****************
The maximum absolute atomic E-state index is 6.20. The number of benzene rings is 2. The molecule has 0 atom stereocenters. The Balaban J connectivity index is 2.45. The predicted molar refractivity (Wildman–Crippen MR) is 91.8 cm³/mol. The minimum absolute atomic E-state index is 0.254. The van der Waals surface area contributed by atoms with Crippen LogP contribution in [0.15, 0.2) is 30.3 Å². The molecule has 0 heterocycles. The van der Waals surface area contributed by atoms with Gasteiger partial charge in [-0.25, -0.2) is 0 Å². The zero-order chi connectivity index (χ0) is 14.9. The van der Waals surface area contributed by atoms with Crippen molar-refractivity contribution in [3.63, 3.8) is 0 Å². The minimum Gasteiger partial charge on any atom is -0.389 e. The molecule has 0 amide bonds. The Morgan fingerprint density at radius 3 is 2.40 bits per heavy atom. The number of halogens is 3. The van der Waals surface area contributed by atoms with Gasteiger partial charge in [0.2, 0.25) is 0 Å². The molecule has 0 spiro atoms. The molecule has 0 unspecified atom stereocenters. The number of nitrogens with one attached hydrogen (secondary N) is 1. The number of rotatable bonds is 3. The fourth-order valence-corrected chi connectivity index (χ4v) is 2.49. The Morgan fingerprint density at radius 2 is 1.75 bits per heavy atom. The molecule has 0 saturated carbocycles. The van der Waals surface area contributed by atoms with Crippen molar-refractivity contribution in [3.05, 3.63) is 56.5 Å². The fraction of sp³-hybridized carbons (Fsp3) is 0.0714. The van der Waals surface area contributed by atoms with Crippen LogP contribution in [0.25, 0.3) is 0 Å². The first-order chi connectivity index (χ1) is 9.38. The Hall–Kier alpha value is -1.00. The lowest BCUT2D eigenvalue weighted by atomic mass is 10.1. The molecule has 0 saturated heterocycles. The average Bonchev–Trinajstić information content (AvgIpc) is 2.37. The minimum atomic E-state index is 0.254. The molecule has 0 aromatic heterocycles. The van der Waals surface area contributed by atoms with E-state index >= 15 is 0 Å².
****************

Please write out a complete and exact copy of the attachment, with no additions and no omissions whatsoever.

The maximum absolute atomic E-state index is 6.20. The number of benzene rings is 2. The molecule has 0 atom stereocenters. The Balaban J connectivity index is 2.45. The predicted molar refractivity (Wildman–Crippen MR) is 91.8 cm³/mol. The minimum absolute atomic E-state index is 0.254. The van der Waals surface area contributed by atoms with Crippen LogP contribution in [0.15, 0.2) is 30.3 Å². The molecule has 0 heterocycles. The van der Waals surface area contributed by atoms with Gasteiger partial charge in [-0.25, -0.2) is 0 Å². The zero-order chi connectivity index (χ0) is 14.9. The van der Waals surface area contributed by atoms with Crippen molar-refractivity contribution in [3.63, 3.8) is 0 Å². The minimum Gasteiger partial charge on any atom is -0.389 e. The molecule has 0 amide bonds. The Morgan fingerprint density at radius 3 is 2.40 bits per heavy atom. The number of halogens is 3. The van der Waals surface area contributed by atoms with Gasteiger partial charge in [0.2, 0.25) is 0 Å². The molecule has 0 spiro atoms. The molecule has 0 unspecified atom stereocenters. The number of nitrogens with one attached hydrogen (secondary N) is 1. The number of rotatable bonds is 3. The fourth-order valence-corrected chi connectivity index (χ4v) is 2.49. The Morgan fingerprint density at radius 2 is 1.75 bits per heavy atom. The molecule has 0 saturated carbocycles. The van der Waals surface area contributed by atoms with Crippen molar-refractivity contribution in [3.05, 3.63) is 56.5 Å². The fraction of sp³-hybridized carbons (Fsp3) is 0.0714. The van der Waals surface area contributed by atoms with Crippen LogP contribution in [0.25, 0.3) is 0 Å². The first-order chi connectivity index (χ1) is 9.38. The Hall–Kier alpha value is -1.00. The lowest BCUT2D eigenvalue weighted by atomic mass is 10.1. The molecule has 0 saturated heterocycles. The average Bonchev–Trinajstić information content (AvgIpc) is 2.37. The minimum atomic E-state index is 0.254. The molecule has 0 aromatic heterocycles. The van der Waals surface area contributed by atoms with E-state index >= 15 is 0 Å².